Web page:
Game 1 starts at 1 PM Eastern on NBC. If it goes 60 minutes, no worries. Even a taste of overtime wouldn't be a problem . . . as long as a winner is determined in the first extra frame. If it goes beyond the 80-minute mark, that's where the horse flop hits the fan. And if it does, shame on the league.
NBC's Saturday broadcast plan also includes the 135th running of the Kentucky Derby at 5 PM. Great for them. Trouble for us.
It doesn't take a long memory (so I'm covered) to recall that the network chose to break away from an exciting overtime playoff duel for pre-race coverage of the Preakness Stakes back in 2007, leaving viewers of the Buffalo-Ottawa Eastern Conference Finals scrambling to find the game's conclusion on Versus.
Lesson learned? Not quite.
That 1 PM start doesn't leave Saturday's game broadcast with a lot of wiggle room. If it goes to a single OT period, NBC plans to stay with it. If it goes beyond that, the game will be kicked over to the league's cable partner Versus, except in the Washington and Pittsburgh markets.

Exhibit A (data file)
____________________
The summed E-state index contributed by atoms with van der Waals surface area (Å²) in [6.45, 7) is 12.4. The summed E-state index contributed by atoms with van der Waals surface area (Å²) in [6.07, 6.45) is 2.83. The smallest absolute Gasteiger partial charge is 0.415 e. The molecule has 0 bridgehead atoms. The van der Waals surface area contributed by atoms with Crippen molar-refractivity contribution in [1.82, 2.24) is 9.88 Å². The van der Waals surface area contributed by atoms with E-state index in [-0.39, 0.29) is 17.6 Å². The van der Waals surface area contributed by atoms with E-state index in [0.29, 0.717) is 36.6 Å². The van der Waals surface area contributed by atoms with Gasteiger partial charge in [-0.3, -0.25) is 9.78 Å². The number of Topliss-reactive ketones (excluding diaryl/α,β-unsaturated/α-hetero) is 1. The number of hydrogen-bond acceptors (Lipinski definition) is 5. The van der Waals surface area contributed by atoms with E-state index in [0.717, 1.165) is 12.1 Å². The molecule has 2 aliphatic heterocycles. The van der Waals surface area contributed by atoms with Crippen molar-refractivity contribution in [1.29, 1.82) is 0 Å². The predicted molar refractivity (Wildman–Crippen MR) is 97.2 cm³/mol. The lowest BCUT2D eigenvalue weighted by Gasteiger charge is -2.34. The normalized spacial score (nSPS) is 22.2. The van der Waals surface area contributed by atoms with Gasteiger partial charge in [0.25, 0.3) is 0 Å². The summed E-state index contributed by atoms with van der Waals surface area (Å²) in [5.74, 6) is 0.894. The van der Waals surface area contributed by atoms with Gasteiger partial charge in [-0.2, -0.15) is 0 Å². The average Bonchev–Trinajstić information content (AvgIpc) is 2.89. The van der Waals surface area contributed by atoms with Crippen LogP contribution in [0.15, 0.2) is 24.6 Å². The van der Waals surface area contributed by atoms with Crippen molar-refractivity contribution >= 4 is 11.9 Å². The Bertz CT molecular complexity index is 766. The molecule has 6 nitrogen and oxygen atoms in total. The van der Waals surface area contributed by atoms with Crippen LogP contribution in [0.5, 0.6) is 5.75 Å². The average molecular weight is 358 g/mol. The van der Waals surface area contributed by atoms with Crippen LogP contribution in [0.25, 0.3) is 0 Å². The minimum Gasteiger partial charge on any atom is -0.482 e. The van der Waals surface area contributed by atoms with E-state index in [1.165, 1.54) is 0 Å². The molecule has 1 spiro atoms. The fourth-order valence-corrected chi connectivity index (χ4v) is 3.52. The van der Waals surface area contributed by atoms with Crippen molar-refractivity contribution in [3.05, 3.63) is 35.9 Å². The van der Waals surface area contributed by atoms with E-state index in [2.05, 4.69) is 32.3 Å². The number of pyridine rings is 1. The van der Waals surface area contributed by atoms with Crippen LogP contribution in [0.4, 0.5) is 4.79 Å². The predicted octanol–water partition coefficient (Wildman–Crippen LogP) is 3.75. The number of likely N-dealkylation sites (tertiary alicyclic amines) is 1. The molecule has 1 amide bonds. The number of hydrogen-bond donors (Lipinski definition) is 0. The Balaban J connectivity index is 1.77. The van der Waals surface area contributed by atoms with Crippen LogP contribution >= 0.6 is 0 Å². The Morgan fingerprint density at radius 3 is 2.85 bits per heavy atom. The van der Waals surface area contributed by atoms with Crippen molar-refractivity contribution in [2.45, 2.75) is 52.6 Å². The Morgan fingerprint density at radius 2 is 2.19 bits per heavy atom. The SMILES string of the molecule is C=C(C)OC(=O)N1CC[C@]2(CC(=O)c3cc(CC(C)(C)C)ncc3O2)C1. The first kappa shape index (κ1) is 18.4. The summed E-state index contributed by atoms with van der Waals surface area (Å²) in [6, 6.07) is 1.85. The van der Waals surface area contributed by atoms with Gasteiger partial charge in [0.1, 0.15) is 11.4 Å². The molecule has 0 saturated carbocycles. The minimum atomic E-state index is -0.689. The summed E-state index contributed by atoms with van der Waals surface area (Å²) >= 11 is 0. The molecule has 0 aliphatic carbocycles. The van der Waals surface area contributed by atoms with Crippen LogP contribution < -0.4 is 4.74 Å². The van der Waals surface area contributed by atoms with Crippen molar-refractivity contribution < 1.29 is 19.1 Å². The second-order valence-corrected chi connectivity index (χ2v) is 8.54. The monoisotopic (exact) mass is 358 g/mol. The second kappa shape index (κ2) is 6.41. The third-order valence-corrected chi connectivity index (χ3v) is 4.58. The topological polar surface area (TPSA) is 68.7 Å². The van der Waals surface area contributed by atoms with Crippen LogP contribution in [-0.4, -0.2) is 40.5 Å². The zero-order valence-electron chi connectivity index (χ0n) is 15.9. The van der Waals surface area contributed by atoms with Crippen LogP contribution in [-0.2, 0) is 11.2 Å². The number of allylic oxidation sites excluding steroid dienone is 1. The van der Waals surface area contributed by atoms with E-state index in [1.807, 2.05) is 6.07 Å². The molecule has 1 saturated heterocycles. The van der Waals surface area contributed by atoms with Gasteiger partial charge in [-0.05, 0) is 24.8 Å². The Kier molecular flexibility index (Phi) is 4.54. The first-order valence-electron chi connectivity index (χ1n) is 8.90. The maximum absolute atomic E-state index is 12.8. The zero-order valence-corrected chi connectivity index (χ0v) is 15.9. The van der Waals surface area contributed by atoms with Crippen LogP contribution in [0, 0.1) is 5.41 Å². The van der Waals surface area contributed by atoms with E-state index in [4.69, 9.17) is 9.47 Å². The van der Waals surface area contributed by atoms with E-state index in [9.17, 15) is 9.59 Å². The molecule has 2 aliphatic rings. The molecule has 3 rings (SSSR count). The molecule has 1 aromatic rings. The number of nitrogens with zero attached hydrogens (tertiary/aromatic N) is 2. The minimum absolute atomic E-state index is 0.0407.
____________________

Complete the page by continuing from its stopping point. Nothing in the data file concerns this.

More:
Don't blame NBC if it happens. They've got to follow the money. The Derby is a cash machine for the network, a huge gambling event (take note of that aspect of sporting interest, NHL) that guarantees tens of millions of eyeballs. As excited as we may be about the Pens and Caps, this game just doesn't have the same juice on the national sporting scene. It's a lousy way to be reminded of that fact, but it is what it is.
Seems like the NHL could have mitigated the potential for another embarrassing bump by moving the game up to a noon start. Not a major concession on the front end considering the ramifications on the back end. That's something to remember if we're left scrambling for the remote, or a local watering hole with Versus on tap, come 5 PM.
For Boston, that means generating an aggressive forecheck that pins Carolina's defense in its own zone. Watch for
An advantage for the Ducks? Has to be, simply because Rafalski is such a smooth, steady presence both five-on-five and on Detroit's bread-and-butter power play. But don't underestimate Ericsson. The rookie doesn't have Rafalski's resume, but he brings a big, physical presence that might make him better suited for the task of slowing down Anaheim's crease-crashing top line of
Where it could hurt the Wings is when that third unit is out. Ericsson and
Getzlaf's unit accounted for half the Ducks' goals in the first round, so secondary scoring is a concern coming into the series. With
While the thought of losing Rafalski -- and not knowing for how long -- is worrisome, Detroit fans can at least take solace in